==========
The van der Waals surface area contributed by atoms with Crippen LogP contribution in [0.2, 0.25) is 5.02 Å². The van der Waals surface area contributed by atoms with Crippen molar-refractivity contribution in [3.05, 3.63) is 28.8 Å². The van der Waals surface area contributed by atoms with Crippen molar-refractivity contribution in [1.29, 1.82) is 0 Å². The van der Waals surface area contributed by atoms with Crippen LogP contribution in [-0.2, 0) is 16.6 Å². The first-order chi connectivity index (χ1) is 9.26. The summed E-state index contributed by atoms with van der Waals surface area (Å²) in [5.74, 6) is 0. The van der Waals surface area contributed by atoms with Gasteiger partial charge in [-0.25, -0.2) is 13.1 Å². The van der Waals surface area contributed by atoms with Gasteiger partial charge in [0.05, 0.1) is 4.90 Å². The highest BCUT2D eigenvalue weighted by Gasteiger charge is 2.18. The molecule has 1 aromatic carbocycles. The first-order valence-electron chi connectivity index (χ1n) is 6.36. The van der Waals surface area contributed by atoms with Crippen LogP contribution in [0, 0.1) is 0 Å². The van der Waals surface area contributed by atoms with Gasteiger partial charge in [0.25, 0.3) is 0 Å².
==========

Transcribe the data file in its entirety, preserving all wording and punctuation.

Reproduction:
The van der Waals surface area contributed by atoms with Crippen LogP contribution in [0.2, 0.25) is 5.02 Å². The van der Waals surface area contributed by atoms with Crippen molar-refractivity contribution in [3.05, 3.63) is 28.8 Å². The van der Waals surface area contributed by atoms with Crippen molar-refractivity contribution in [1.29, 1.82) is 0 Å². The van der Waals surface area contributed by atoms with Crippen LogP contribution in [-0.2, 0) is 16.6 Å². The first-order chi connectivity index (χ1) is 9.26. The summed E-state index contributed by atoms with van der Waals surface area (Å²) in [5.74, 6) is 0. The van der Waals surface area contributed by atoms with Gasteiger partial charge in [-0.25, -0.2) is 13.1 Å². The van der Waals surface area contributed by atoms with Gasteiger partial charge in [0.05, 0.1) is 4.90 Å². The highest BCUT2D eigenvalue weighted by Gasteiger charge is 2.18. The molecule has 1 aromatic carbocycles. The first-order valence-electron chi connectivity index (χ1n) is 6.36. The van der Waals surface area contributed by atoms with Crippen LogP contribution in [0, 0.1) is 0 Å². The van der Waals surface area contributed by atoms with Gasteiger partial charge in [0.25, 0.3) is 0 Å².